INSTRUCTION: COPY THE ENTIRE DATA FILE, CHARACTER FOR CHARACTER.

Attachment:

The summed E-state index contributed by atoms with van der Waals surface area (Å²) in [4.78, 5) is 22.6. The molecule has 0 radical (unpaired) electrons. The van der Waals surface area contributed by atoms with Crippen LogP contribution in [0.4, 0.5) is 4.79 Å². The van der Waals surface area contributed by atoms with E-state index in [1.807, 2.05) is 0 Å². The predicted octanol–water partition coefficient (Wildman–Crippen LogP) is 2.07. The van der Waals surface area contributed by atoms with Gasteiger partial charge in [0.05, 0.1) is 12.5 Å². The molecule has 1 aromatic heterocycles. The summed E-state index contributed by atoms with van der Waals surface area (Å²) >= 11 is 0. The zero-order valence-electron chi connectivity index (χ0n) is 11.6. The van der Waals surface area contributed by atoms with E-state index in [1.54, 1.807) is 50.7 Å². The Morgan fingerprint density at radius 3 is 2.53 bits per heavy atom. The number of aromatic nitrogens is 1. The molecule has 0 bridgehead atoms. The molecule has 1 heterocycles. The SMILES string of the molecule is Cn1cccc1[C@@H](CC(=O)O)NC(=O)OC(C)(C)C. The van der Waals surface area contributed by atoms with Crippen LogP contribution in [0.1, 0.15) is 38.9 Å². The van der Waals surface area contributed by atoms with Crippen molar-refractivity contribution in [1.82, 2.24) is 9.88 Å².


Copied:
The summed E-state index contributed by atoms with van der Waals surface area (Å²) in [4.78, 5) is 22.6. The molecule has 0 radical (unpaired) electrons. The van der Waals surface area contributed by atoms with Crippen LogP contribution in [0.4, 0.5) is 4.79 Å². The van der Waals surface area contributed by atoms with E-state index in [1.807, 2.05) is 0 Å². The predicted octanol–water partition coefficient (Wildman–Crippen LogP) is 2.07. The van der Waals surface area contributed by atoms with Gasteiger partial charge in [0.05, 0.1) is 12.5 Å². The molecule has 1 aromatic heterocycles. The summed E-state index contributed by atoms with van der Waals surface area (Å²) >= 11 is 0. The zero-order valence-electron chi connectivity index (χ0n) is 11.6. The van der Waals surface area contributed by atoms with E-state index in [1.54, 1.807) is 50.7 Å². The Morgan fingerprint density at radius 3 is 2.53 bits per heavy atom. The number of aromatic nitrogens is 1. The molecule has 0 bridgehead atoms. The molecule has 1 heterocycles. The SMILES string of the molecule is Cn1cccc1[C@@H](CC(=O)O)NC(=O)OC(C)(C)C. The van der Waals surface area contributed by atoms with Crippen LogP contribution in [0.1, 0.15) is 38.9 Å². The van der Waals surface area contributed by atoms with Crippen molar-refractivity contribution in [1.82, 2.24) is 9.88 Å².